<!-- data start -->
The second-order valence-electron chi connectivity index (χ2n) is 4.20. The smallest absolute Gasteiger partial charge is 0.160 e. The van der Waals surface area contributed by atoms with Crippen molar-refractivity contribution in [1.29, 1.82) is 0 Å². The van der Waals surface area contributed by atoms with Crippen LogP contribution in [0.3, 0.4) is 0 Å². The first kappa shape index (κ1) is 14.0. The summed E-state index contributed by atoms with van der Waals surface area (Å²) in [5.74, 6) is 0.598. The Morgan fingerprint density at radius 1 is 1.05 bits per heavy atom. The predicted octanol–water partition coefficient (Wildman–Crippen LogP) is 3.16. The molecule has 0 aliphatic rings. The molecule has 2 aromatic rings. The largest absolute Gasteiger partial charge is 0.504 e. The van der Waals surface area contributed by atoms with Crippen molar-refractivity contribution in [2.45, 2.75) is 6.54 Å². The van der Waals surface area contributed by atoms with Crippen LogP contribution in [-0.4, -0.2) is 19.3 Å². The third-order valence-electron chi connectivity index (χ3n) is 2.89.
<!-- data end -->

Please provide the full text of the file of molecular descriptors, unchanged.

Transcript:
The second-order valence-electron chi connectivity index (χ2n) is 4.20. The smallest absolute Gasteiger partial charge is 0.160 e. The van der Waals surface area contributed by atoms with Crippen molar-refractivity contribution in [1.29, 1.82) is 0 Å². The van der Waals surface area contributed by atoms with Crippen LogP contribution in [0.3, 0.4) is 0 Å². The first kappa shape index (κ1) is 14.0. The summed E-state index contributed by atoms with van der Waals surface area (Å²) in [5.74, 6) is 0.598. The Morgan fingerprint density at radius 1 is 1.05 bits per heavy atom. The predicted octanol–water partition coefficient (Wildman–Crippen LogP) is 3.16. The molecule has 0 aliphatic rings. The molecule has 2 aromatic rings. The largest absolute Gasteiger partial charge is 0.504 e. The van der Waals surface area contributed by atoms with Crippen molar-refractivity contribution in [2.45, 2.75) is 6.54 Å². The van der Waals surface area contributed by atoms with Crippen LogP contribution in [-0.4, -0.2) is 19.3 Å². The third-order valence-electron chi connectivity index (χ3n) is 2.89.